After college, after the Denver Publishing Institute, I went to the big city, where I got a job at Farrar, Straus & Giroux, which, at that time, was owned by the original Mr. Straus and Mr. Giroux.
The company sprawled across two dusty, non-contiguous floors in a building on Union Square in which Jean Paul Gauthier occupied the penthouse. I once rode the elevator with both Gauthier and Grace Jones. She is taller than humanly possible, and more stunning.
I digress, but who can blame me?
The point I am circling is that I worked in publishing for a few years. Fast forward: FSG is now owned by Macmillan publishers. E-books and audiobooks outsell printed books. Plus there's a little thing called AI rising like the sun in the west.
So I no longer know diddly about modern publishing.
Lucky for me, the new business model of self-publishing is based on getting rid of gate-keepers.
Instead of courting an agent or a publisher (pick me! pick me! Like being back in first grade, knowing the answer and NOT getting picked.), you do it yourself or pay up front to have it done.
There's a certain joyful honesty in writing a check and getting what you want.
And there's also a surprising camaraderie among writers. I might make the parallel of school kids in bitter rivalry for attention from the teacher versus the boisterous play of unsupervised kids on recess. (P.S. Yes, Lord of the Flies. But did you know that novel parallels an actual event that, as it happened, turned out great?)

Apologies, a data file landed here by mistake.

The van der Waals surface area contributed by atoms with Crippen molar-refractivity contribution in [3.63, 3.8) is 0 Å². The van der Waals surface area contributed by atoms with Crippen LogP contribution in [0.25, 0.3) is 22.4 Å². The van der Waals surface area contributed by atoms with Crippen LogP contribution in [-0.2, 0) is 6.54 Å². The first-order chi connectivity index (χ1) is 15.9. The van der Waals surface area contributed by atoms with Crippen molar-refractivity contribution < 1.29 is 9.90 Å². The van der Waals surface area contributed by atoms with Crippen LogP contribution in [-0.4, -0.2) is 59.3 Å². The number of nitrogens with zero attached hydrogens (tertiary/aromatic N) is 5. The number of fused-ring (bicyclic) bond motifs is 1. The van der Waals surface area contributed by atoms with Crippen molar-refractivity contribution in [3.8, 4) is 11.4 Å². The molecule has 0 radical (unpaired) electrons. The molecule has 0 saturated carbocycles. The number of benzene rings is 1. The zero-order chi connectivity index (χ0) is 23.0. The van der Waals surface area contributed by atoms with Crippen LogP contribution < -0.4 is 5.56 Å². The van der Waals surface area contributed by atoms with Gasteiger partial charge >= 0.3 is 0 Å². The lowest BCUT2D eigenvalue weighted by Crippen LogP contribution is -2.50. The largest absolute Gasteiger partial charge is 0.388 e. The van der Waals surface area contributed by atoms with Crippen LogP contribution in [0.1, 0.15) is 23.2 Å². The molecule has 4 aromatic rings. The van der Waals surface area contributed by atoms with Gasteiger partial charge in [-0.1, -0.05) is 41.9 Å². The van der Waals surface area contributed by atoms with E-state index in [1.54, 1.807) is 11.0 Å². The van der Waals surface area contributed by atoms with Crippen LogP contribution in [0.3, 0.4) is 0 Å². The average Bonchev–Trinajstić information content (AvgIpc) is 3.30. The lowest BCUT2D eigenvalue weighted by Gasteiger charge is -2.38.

In the new publishing world, everyone is climbing the same mountain, and most understand that there's room up top. After all, readers gotta read, emma right?
Hence, the help from away.
Christopher Minori is a horror writer who lives in Central America. We kevinbacon by way of a sailing pal, Paul Leonard.
It is SO a verb.
Christopher has a series of comical horror novels involving a banished demon, and he kindly shared insights and lessons about how he was making modern publishing work.
Christopher sells some physical books in local book stores, comicons, hair salons –– wherever, he suggests, people read.
The bulk of his readers get their fix electronically through Kindle, which is Amazon's almighty e-book arm.
He told me about his PR/marketing strategies, which revolve around Twitter (he has thousands of followers who get the word out) as well as showing up for podcasts and guest blogs.
And, btw, he has a new book coming in July. I'll link it HERE when it's available. Meanwhile, if you like Supernatural and/or Terry Pratchett: Christopher Minori.
My strategies diverge somewhat different (I prefer Instagram, NetGalley for reviews, etc.). Plus, this first novel is NOT part of a series, which makes marketing it quite a bit more of an uphill slog.
Still, here I am, relearning some diddly.
File Under Should Have Known That:
"Diddly-squat" probably comes to us by way of "doodle" or "doody," that childish synonym for excrement. Poor Bo.